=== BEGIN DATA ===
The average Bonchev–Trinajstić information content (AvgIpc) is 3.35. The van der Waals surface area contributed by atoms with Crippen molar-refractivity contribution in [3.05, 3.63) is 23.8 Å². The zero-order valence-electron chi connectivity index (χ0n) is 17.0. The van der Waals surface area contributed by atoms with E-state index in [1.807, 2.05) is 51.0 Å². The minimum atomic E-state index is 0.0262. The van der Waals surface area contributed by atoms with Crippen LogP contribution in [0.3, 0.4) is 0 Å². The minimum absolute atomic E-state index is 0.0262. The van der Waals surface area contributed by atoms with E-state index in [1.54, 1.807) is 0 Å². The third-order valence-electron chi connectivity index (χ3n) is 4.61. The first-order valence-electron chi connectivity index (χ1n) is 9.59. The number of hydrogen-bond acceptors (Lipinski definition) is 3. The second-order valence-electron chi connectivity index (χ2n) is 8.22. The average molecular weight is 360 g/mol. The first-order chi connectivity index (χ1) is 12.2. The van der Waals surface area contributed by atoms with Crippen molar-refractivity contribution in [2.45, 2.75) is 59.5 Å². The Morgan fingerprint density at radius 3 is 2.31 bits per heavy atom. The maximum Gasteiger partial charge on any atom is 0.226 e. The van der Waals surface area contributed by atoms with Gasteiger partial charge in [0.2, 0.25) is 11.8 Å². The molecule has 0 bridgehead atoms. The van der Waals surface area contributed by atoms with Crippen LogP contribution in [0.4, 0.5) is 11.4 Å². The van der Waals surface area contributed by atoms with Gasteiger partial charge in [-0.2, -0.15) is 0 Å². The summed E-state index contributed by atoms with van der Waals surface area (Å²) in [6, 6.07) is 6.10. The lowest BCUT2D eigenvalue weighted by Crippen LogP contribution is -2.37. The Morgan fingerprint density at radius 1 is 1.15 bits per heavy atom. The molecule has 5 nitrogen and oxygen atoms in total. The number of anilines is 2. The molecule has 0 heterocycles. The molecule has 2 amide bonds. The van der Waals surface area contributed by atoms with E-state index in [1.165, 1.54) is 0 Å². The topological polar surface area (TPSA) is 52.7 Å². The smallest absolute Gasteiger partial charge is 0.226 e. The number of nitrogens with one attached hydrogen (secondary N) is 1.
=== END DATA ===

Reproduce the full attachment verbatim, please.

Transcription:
The average Bonchev–Trinajstić information content (AvgIpc) is 3.35. The van der Waals surface area contributed by atoms with Crippen molar-refractivity contribution in [3.05, 3.63) is 23.8 Å². The zero-order valence-electron chi connectivity index (χ0n) is 17.0. The van der Waals surface area contributed by atoms with E-state index in [1.807, 2.05) is 51.0 Å². The minimum atomic E-state index is 0.0262. The van der Waals surface area contributed by atoms with Crippen LogP contribution in [0.3, 0.4) is 0 Å². The minimum absolute atomic E-state index is 0.0262. The van der Waals surface area contributed by atoms with E-state index in [1.54, 1.807) is 0 Å². The third-order valence-electron chi connectivity index (χ3n) is 4.61. The first-order valence-electron chi connectivity index (χ1n) is 9.59. The number of hydrogen-bond acceptors (Lipinski definition) is 3. The second-order valence-electron chi connectivity index (χ2n) is 8.22. The average molecular weight is 360 g/mol. The first-order chi connectivity index (χ1) is 12.2. The van der Waals surface area contributed by atoms with Crippen molar-refractivity contribution in [2.45, 2.75) is 59.5 Å². The Morgan fingerprint density at radius 3 is 2.31 bits per heavy atom. The maximum Gasteiger partial charge on any atom is 0.226 e. The van der Waals surface area contributed by atoms with Gasteiger partial charge in [0.2, 0.25) is 11.8 Å². The molecule has 0 bridgehead atoms. The van der Waals surface area contributed by atoms with Crippen LogP contribution in [0.4, 0.5) is 11.4 Å². The van der Waals surface area contributed by atoms with Gasteiger partial charge in [-0.2, -0.15) is 0 Å². The summed E-state index contributed by atoms with van der Waals surface area (Å²) in [6, 6.07) is 6.10. The lowest BCUT2D eigenvalue weighted by Crippen LogP contribution is -2.37. The Morgan fingerprint density at radius 1 is 1.15 bits per heavy atom. The molecule has 5 nitrogen and oxygen atoms in total. The number of anilines is 2. The molecule has 0 heterocycles. The molecule has 2 amide bonds. The van der Waals surface area contributed by atoms with E-state index in [1.165, 1.54) is 0 Å². The topological polar surface area (TPSA) is 52.7 Å². The smallest absolute Gasteiger partial charge is 0.226 e. The number of nitrogens with one attached hydrogen (secondary N) is 1.